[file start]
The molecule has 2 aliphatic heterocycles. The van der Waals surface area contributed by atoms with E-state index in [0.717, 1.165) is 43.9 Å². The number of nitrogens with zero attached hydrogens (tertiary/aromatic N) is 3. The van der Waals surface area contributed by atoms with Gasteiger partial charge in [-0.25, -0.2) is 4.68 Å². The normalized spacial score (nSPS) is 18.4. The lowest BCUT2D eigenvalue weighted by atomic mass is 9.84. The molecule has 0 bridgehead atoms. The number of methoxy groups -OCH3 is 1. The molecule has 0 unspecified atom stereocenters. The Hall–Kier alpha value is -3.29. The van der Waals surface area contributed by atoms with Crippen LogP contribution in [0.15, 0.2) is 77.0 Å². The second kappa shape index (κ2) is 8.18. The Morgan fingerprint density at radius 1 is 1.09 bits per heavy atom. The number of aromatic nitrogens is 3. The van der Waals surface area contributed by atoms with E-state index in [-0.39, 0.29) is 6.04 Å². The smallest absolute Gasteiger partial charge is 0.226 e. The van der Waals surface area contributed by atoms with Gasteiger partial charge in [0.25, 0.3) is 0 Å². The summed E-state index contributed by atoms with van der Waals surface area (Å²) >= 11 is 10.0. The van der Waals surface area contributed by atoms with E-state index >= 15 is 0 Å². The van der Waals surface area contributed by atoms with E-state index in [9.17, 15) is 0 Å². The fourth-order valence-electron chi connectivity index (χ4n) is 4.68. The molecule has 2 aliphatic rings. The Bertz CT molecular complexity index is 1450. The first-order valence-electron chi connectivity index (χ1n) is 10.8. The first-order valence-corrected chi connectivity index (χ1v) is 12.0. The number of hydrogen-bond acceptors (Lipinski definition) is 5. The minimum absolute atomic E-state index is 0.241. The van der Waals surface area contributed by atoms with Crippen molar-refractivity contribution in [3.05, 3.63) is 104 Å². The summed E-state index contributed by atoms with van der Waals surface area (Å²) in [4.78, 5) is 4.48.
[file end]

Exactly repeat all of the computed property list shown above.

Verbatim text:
The molecule has 2 aliphatic heterocycles. The van der Waals surface area contributed by atoms with E-state index in [0.717, 1.165) is 43.9 Å². The number of nitrogens with zero attached hydrogens (tertiary/aromatic N) is 3. The van der Waals surface area contributed by atoms with Gasteiger partial charge in [-0.25, -0.2) is 4.68 Å². The normalized spacial score (nSPS) is 18.4. The lowest BCUT2D eigenvalue weighted by atomic mass is 9.84. The molecule has 0 bridgehead atoms. The number of methoxy groups -OCH3 is 1. The molecule has 0 unspecified atom stereocenters. The Hall–Kier alpha value is -3.29. The van der Waals surface area contributed by atoms with Crippen LogP contribution in [0.15, 0.2) is 77.0 Å². The second kappa shape index (κ2) is 8.18. The Morgan fingerprint density at radius 1 is 1.09 bits per heavy atom. The number of aromatic nitrogens is 3. The van der Waals surface area contributed by atoms with E-state index in [-0.39, 0.29) is 6.04 Å². The smallest absolute Gasteiger partial charge is 0.226 e. The van der Waals surface area contributed by atoms with Gasteiger partial charge in [0.25, 0.3) is 0 Å². The summed E-state index contributed by atoms with van der Waals surface area (Å²) >= 11 is 10.0. The van der Waals surface area contributed by atoms with E-state index >= 15 is 0 Å². The van der Waals surface area contributed by atoms with E-state index in [9.17, 15) is 0 Å². The fourth-order valence-electron chi connectivity index (χ4n) is 4.68. The molecule has 2 aliphatic rings. The Bertz CT molecular complexity index is 1450. The first-order valence-electron chi connectivity index (χ1n) is 10.8. The first-order valence-corrected chi connectivity index (χ1v) is 12.0. The number of hydrogen-bond acceptors (Lipinski definition) is 5. The minimum absolute atomic E-state index is 0.241. The van der Waals surface area contributed by atoms with Crippen molar-refractivity contribution in [3.05, 3.63) is 104 Å². The summed E-state index contributed by atoms with van der Waals surface area (Å²) in [4.78, 5) is 4.48.